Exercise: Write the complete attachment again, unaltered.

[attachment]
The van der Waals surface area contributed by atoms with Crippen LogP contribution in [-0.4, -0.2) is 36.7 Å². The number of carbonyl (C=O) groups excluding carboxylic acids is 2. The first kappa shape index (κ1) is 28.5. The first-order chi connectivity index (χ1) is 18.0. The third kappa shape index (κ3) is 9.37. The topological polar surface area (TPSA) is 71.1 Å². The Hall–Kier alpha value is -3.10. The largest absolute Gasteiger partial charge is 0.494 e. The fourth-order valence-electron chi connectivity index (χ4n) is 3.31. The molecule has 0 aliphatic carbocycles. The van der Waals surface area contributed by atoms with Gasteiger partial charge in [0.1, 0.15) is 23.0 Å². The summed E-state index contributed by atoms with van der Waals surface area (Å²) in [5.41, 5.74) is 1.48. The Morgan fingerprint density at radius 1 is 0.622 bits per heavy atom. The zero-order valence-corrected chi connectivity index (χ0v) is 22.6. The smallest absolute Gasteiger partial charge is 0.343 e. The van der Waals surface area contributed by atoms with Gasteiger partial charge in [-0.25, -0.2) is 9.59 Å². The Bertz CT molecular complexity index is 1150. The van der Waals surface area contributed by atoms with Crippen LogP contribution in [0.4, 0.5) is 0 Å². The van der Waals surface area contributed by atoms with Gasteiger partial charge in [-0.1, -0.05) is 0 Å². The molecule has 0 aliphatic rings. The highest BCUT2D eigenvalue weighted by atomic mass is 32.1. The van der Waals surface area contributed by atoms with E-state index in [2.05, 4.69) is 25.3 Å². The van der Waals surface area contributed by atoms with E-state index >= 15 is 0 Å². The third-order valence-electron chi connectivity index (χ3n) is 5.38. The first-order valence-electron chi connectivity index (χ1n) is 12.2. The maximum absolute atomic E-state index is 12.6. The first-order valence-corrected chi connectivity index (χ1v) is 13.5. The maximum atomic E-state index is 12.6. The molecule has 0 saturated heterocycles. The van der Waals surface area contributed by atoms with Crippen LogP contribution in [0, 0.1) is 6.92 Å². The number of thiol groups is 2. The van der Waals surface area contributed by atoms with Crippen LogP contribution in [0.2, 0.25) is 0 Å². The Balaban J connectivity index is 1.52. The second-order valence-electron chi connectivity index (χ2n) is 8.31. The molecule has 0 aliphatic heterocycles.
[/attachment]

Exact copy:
The van der Waals surface area contributed by atoms with Crippen LogP contribution in [-0.4, -0.2) is 36.7 Å². The number of carbonyl (C=O) groups excluding carboxylic acids is 2. The first kappa shape index (κ1) is 28.5. The first-order chi connectivity index (χ1) is 18.0. The third kappa shape index (κ3) is 9.37. The topological polar surface area (TPSA) is 71.1 Å². The Hall–Kier alpha value is -3.10. The largest absolute Gasteiger partial charge is 0.494 e. The fourth-order valence-electron chi connectivity index (χ4n) is 3.31. The molecule has 0 aliphatic carbocycles. The van der Waals surface area contributed by atoms with Gasteiger partial charge in [0.1, 0.15) is 23.0 Å². The summed E-state index contributed by atoms with van der Waals surface area (Å²) in [5.41, 5.74) is 1.48. The Morgan fingerprint density at radius 1 is 0.622 bits per heavy atom. The zero-order valence-corrected chi connectivity index (χ0v) is 22.6. The smallest absolute Gasteiger partial charge is 0.343 e. The van der Waals surface area contributed by atoms with Gasteiger partial charge in [-0.25, -0.2) is 9.59 Å². The Bertz CT molecular complexity index is 1150. The van der Waals surface area contributed by atoms with Crippen LogP contribution in [0.4, 0.5) is 0 Å². The van der Waals surface area contributed by atoms with Gasteiger partial charge in [-0.1, -0.05) is 0 Å². The molecule has 0 aliphatic rings. The highest BCUT2D eigenvalue weighted by atomic mass is 32.1. The van der Waals surface area contributed by atoms with E-state index in [2.05, 4.69) is 25.3 Å². The van der Waals surface area contributed by atoms with E-state index >= 15 is 0 Å². The third-order valence-electron chi connectivity index (χ3n) is 5.38. The first-order valence-electron chi connectivity index (χ1n) is 12.2. The maximum absolute atomic E-state index is 12.6. The first-order valence-corrected chi connectivity index (χ1v) is 13.5. The maximum atomic E-state index is 12.6. The molecule has 0 saturated heterocycles. The van der Waals surface area contributed by atoms with Crippen LogP contribution in [0, 0.1) is 6.92 Å². The number of thiol groups is 2. The van der Waals surface area contributed by atoms with Crippen LogP contribution in [0.2, 0.25) is 0 Å². The Balaban J connectivity index is 1.52. The second-order valence-electron chi connectivity index (χ2n) is 8.31. The molecule has 0 aliphatic heterocycles.